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Ales Bialiatski pictured in November 2021Image source, EPA

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Ales Bialiatski pictured in November 2021

A court in Belarus has sentenced Nobel Peace Prize winner Ales Bialiatski to 10 years in prison.

He was convicted of smuggling and financing “actions grossly violating public order”, the Viasna human rights group said.

Supporters of Mr Bialiatski, 60, say the authoritarian regime of Belarusian leader Alexander Lukashenko is trying to silence him.

Mr Bialiatski was one of three winners of the 2022 Nobel Peace Prize.

He was arrested in 2021 following massive street protests over widely disputed elections the previous year, and accused of smuggling cash into Belarus to fund opposition activity.

Demonstrators were met with police brutality and Lukashenko critics were regularly arrested and jailed during the demonstrations, which started in 2020.

Mr Bialiatski was in court alongside two fellow campaigners, Valentin Stefanovich and Vladimir Labkovich.

Mr Stefanovich was sentenced to nine years in prison, while Mr Labkovich received seven years, according to Viasna, the group Mr Bialiatski founded in 1996.

All three had pleaded not guilty.

Mr Bialiatski’s wife, Natalya Pinchuk, said the trial was “obviously against human rights defenders for their human rights work”, describing it as a “cruel” verdict.

Referring to her husband’s letters from prison, where he has been held since arrest, she said: “He always writes that everything is fine. He doesn’t complain about his health – he tries not to upset me.”

Belarus’s exiled opposition leader Svetlana Tikhanovskaya said the sentencing was “simply appalling”.

“We must do everything to fight against this shameful injustice and free them,” she said.

Germany’s Foreign Minister Annalena Baerbock described the charges as a “farce”, saying the trio were being punished “simply for their years-long fight for the rights, dignity and freedom of the people of Belarus”.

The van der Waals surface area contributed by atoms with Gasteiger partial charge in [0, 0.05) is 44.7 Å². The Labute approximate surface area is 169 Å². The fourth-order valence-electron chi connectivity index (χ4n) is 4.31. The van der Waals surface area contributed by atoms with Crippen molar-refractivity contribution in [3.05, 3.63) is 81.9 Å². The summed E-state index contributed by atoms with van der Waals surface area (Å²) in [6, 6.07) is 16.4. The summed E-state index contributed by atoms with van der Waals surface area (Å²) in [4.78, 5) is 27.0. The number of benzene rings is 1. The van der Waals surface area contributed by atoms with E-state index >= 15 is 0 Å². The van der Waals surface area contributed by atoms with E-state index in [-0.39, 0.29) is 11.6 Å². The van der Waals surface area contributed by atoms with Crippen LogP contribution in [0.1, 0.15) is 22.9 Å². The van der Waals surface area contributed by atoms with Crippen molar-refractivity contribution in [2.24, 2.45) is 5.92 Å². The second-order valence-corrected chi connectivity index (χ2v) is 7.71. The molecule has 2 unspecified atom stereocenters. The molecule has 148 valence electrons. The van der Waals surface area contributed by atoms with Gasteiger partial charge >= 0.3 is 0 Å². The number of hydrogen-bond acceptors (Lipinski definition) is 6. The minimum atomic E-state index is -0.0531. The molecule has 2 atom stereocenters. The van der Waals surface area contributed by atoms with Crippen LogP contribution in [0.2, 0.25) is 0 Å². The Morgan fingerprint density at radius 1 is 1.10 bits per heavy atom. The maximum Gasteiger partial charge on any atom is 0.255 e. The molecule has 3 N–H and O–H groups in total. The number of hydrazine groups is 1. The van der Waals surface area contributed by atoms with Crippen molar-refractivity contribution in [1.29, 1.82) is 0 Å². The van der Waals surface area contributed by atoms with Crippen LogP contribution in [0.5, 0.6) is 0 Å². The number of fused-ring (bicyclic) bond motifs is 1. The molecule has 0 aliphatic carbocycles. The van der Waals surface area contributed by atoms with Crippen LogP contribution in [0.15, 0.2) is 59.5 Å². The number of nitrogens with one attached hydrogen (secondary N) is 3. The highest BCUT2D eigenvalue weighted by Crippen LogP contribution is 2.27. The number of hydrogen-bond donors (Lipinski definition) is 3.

Poland’s Prime Minister Mateusz Morawiecki said the verdict was “another scandalous decision of the Belarusian court in recent times”, calling for the release of the “unjustly convicted” in a post on Facebook.

His comments mark Poland’s latest condemnation of the Belarusian judiciary. Poland expelled the Belarusian defence attaché to the country last month following the trial and jailing of Belarusian-Polish journalist Andrzej Poczobut.

There are currently 1,458 political prisoners in Belarus, according to Viasna. Authorities claim there are none.

In awarding the 2022 Nobel Peace Prize to Mr Bialiatski, Berit Reiss-Anderson, head of the Norwegian Nobel committee, said the Belarusian government had “for years tried to silence him”.

“He has been harassed, he has been arrested and jailed, and he has been deprived of employment,” she said.

Mr Bialiatski is a veteran of the human rights movement in Belarus, establishing Viasna in 1996 in response to the brutal crackdown of street protests that year by Mr Lukashenko, who has been president of Belarus since the office was established in 1994.

He was jailed for three years in 2011 after being convicted on tax evasion charges, which he denied.

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WATCH: Highlights of the Belarus leader’s exclusive interview with the BBC’s Steve Rosenberg from 2021.

Mr Lukashenko, a close ally of Russian President Vladimir Putin, has been described as Europe’s last dictator.

Increasingly reliant on Moscow for economic, political and military support, he has hosted Russian forces and allowed them to use Belarus as a staging ground for its invasion of Ukraine.

Last month he told the BBC he was ready to “wage war” alongside Russia “if someone – even a single soldier – enters our territory from there [Ukraine]”.

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